From deciding if it’s the right time to hire salespeople to identifying dynamic candidates, a hiring strategy helps you make recruitment decisions based on what’s best for your business.
Your hiring strategy will also have a larger, company-wide impact: A watertight sales hiring strategy will reduce turnover, save you money and enable you to cultivate a first-rate, revenue-producing sales team.
That’s why companies in the U.S. spend $15 billion a year training salespeople and another $800 billion on incentives to retain them.
In this post, we’re going to take a deeper look at how sales recruitment has changed in the recent past, why a strategy for hiring salespeople and sales managers is important and outline the eight steps to building a refined sales hiring strategy.
Last year, University of Pennsylvania Human Resources specialist Peter Cappelli made a somber observation: Businesses have never hired as many people or spent as much money on the hiring process as they do today. But, we’re doing a terrible job at hiring and retaining the right people.
In fact, a 2018 Sales Talent Study found the average attrition rate for sales reps is historically low at just 16%. The study also found that it takes sales reps an entire year to reach full productivity.
So, what’s going wrong? Capelli writes that companies used to concentrate more on internal development processes and promotions to fill vacancies. Now, they’ve shifted their focus to sourcing candidates externally.
In theory, this method should save time and money: The skilled candidate requires less training and will be ready to contribute from day one. In practice, these outside workers have proven difficult to find. This is because as technology becomes more complex, finding qualified candidates with applicable experience is a challenge. Also, these reps often demand higher compensation, putting them at risk of being poached by a competitor who places a better offer.
And, once employers do find the perfect candidate, they are incredibly difficult to keep. Why is this? Ironically, 45% of salespeople report leaving their jobs because of a lack of opportunity advancement within the company.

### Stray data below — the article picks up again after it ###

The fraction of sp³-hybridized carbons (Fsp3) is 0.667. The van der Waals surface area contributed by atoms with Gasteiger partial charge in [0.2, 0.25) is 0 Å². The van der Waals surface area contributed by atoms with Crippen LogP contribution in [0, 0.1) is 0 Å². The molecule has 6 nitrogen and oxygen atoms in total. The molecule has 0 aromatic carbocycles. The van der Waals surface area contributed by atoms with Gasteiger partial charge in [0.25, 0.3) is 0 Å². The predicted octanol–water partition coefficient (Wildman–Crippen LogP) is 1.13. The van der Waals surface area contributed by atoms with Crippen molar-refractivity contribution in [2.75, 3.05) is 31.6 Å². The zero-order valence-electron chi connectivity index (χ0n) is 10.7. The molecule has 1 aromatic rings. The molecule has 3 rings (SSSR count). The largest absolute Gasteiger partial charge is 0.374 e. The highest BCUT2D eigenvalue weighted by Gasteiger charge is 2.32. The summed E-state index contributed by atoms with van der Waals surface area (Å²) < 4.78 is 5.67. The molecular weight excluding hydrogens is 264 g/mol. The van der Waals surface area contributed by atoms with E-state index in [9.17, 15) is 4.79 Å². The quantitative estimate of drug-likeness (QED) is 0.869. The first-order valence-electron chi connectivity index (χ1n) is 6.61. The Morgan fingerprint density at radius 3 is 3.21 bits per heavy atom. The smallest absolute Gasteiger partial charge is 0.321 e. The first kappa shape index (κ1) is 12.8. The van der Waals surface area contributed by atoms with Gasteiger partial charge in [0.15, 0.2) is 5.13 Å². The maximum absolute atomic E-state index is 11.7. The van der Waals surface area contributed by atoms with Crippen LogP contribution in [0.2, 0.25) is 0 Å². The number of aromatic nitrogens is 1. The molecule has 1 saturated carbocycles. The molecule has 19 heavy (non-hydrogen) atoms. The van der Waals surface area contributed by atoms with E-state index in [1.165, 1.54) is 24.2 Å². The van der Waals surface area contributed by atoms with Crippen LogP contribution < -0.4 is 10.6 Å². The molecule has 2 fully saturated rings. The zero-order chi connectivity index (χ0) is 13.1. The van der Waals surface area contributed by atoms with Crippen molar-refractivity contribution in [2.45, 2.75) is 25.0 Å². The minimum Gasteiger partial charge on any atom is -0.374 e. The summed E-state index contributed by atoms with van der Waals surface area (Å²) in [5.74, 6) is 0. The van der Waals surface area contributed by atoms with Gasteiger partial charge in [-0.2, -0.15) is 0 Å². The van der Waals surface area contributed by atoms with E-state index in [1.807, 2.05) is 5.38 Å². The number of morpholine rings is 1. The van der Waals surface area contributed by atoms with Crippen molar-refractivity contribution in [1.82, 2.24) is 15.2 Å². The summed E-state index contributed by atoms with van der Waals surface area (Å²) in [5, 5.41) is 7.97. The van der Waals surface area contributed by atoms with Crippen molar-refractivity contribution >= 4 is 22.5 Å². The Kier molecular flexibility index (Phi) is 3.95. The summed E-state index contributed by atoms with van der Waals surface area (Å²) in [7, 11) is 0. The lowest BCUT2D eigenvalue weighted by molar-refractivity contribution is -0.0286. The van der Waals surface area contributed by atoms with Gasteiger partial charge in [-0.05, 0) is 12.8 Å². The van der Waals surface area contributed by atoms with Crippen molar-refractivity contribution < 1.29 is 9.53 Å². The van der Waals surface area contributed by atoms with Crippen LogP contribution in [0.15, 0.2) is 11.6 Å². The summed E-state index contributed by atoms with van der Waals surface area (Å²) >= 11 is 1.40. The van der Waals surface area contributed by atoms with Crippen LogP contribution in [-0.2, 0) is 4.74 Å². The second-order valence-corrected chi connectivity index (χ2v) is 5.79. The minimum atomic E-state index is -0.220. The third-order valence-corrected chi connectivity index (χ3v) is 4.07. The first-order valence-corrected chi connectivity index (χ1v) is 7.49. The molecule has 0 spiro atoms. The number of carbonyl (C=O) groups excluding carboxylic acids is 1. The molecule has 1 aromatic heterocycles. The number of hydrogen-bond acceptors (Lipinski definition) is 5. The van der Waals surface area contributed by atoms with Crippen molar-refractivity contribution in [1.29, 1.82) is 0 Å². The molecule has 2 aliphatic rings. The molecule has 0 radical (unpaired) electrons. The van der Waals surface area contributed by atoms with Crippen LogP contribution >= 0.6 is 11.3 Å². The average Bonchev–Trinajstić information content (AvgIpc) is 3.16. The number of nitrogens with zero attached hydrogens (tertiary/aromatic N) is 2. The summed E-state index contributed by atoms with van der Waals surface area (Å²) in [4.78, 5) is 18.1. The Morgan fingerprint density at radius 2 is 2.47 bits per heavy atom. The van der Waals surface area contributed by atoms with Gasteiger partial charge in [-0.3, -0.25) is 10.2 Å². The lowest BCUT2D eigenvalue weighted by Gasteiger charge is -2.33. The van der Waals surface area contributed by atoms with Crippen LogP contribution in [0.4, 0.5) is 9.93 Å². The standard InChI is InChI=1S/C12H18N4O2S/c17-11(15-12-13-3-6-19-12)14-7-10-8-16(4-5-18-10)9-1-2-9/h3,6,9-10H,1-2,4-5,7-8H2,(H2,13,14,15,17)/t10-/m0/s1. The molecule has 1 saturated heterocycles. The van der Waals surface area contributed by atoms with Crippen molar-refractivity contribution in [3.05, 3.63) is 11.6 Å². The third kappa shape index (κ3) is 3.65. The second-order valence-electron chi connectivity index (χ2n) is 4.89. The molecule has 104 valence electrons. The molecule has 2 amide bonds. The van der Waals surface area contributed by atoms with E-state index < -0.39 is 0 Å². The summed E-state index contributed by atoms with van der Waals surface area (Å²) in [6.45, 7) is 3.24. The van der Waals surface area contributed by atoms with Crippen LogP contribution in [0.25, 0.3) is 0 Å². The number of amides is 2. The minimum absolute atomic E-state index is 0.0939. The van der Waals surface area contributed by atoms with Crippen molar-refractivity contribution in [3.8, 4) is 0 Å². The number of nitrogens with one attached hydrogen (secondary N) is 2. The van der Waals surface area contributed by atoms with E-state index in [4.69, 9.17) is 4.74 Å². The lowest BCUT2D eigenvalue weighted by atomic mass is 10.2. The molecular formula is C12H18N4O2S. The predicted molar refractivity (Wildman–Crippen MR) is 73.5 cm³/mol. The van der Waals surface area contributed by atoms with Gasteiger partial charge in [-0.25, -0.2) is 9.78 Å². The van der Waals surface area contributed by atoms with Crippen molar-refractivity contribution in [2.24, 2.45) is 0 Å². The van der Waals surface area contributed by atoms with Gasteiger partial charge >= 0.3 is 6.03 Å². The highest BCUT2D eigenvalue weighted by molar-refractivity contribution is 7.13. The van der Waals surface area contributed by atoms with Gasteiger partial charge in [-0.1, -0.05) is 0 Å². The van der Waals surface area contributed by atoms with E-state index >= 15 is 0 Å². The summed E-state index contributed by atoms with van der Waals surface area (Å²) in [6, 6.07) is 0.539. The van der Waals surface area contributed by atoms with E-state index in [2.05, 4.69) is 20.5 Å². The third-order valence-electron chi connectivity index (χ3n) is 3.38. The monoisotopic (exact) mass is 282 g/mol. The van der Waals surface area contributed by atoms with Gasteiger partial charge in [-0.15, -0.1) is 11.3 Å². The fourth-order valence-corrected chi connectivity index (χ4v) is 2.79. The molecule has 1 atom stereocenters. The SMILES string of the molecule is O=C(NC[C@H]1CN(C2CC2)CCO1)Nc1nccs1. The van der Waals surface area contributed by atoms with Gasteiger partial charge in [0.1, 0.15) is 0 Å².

So, sales teams cut down internal promotions and new hires are difficult to retain because they feel there’s little room to climb the company ladder.
But, that’s only one of the reasons sales hires are difficult to retain.
How have buying processes changed?
The advent of the Internet put product information at your prospects' fingertips. Since then, sales reps have had to focus on why and how their product or service is a superior solution to the competition; requiring them to analyze data and think more strategically than reps of the past.
This has forced today’s sales leaders to turn to strategies and sales methodologies that attract reps who match the new buying process.
Yet, new hiring strategies do still consider certain key aspects of a sales rep’s role, like developing leads, qualifying prospects and adapting to different buyer motivations as essential. On the flip side, these skills are now expected in candidates.
The sales skills from two decades ago that were regarded as strengths have become today’s minimum skill requirements. For example, ‘develops sales leads’ was a requirement in 30% of sales job profiles before 2000, but only in 8% by 2014.
Retaining top talent
It’s estimated that the turnover of salespeople in the U.S. sits at 27%, which is twice the rate of the country's overall labor turnover average. One study found it can cost a company as much as $240k to recruit, hire and onboard a new rep.
Because today’s buying process demands adapted competencies, sales managers must elevate their internal engagement efforts. While many reps leave jobs due to a lack of promotion opportunities, others leave because they feel like mice on a wheel.